In 2012, Members of Parliament (MPs) drew up an ICT Master Plan, which acknowledged that as part of their role as duly elected representatives of the Batswana people, there was a need to leverage ICT tools to foster further democratic governance and public service delivery. In this plan, MPs would participate in capacity building initiatives where they could learn more about ICTs, their benefits, gain knowledge on how to sensitise the public to ICTs, and promote the adoption of ICTs within their constituencies. The plan was presented to members of the public, including ICT experts and the country’s business community, for feedback. One objective of the ICT Master Plan was to enhance “citizens’ participation and foster … better relations between MPs and their constituents,” (Botswana Parliament, 2012), building a role for public participation in the legislative activities of the Botswana Parliament.

Several projects and new procedures launched as part of this ICT Master Plan have subsequently become part of the regulatory environment for telecommunications in Botswana.

One example is the Botswana Innovation Hub (BIH), created by the Ministry of Infrastructure, Science and Technology in 2012, with a mandate to drive innovation in Botswana and to serve as a home to innovative businesses and research ventures. Activities to realise this mandate include partnerships with research institutions and tech companies inside Botswana and abroad to “harness the ideas and innovation from the public” (BIH, 2016) in order to build an ecosystem in which innovative actors and initiatives can flourish.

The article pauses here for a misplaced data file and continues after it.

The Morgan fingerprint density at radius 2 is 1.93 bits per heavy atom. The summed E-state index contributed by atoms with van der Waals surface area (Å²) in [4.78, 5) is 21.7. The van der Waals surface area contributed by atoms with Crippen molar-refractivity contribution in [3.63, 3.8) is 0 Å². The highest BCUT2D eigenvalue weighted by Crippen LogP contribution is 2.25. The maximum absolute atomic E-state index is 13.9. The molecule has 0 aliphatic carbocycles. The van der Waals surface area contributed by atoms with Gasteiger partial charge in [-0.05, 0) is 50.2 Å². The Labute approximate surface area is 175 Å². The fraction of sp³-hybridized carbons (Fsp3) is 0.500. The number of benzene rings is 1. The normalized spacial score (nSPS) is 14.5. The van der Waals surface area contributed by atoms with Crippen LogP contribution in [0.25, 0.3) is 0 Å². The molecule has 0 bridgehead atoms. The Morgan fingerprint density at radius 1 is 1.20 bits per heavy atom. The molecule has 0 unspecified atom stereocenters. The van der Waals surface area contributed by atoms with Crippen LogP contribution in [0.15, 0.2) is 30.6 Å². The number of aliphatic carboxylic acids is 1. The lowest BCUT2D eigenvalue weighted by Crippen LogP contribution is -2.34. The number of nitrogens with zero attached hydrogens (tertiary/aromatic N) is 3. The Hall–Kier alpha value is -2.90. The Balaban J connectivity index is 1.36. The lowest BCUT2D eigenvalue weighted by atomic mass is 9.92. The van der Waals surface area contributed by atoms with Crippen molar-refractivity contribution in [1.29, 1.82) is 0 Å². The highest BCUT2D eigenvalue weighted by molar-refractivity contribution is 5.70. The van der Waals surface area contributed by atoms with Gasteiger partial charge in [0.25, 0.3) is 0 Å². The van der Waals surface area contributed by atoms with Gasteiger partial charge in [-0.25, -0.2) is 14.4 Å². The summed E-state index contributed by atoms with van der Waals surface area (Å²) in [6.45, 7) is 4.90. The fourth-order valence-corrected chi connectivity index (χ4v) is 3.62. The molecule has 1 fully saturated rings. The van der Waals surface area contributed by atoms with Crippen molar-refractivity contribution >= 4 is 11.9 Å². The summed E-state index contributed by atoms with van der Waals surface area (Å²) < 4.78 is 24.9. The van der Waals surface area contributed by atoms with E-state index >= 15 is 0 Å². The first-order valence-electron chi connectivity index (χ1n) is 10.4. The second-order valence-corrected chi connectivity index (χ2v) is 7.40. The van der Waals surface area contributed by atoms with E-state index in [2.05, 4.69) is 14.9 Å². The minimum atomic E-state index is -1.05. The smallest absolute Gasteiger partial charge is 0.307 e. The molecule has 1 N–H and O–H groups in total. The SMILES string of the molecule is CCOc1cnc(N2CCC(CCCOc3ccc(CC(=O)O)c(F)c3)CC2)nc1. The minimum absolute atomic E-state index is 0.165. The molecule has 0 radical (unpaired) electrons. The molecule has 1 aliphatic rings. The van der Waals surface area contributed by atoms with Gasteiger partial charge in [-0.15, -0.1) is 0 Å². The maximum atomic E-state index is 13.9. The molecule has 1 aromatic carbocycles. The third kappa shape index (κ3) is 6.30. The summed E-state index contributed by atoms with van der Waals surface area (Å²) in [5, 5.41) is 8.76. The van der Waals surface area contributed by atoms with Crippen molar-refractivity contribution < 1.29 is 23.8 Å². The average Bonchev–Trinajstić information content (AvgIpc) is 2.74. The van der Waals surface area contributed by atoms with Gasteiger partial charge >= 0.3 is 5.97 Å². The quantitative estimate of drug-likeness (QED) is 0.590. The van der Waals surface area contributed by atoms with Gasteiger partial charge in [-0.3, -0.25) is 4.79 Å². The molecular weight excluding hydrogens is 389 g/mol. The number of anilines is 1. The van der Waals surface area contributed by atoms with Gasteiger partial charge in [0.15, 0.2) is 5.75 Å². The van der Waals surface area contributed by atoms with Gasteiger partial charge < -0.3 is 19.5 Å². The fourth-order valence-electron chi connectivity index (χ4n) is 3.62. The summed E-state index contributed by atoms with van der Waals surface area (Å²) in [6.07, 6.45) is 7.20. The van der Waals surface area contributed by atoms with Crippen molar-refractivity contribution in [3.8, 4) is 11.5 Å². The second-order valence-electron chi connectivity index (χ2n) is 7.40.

Another example of consumer participation and influence in ICT policy-making in Botswana is Regulatory Directive No. 1 of 2017. This directive was inspired by previous studies conducted that aimed to ascertain the concerns of consumers, foremost of which were the high prices of mobile broadband, off-network mobile calls, and providers’ uncompetitive behaviour.

The BTA of 1996 was replaced in 2013 by the Botswana Communications Regulatory Authority (BOCRA). Since its creation, BOCRA has made use of several different approaches to participatory policy-making. In 2017, BOCRA created a questionnaire for consumers to evaluate the quality of service (QoS) offered by mobile network operators. The aim of the campaign was to identify common problems and areas of poor network quality to guide appropriate interventions that might help improve QoS within the sector. Participants could submit their questionnaire by email or post. In January 2018, BOCRA issued an invitation to stakeholders to make written submissions on the Draft Communications Authority Regulations.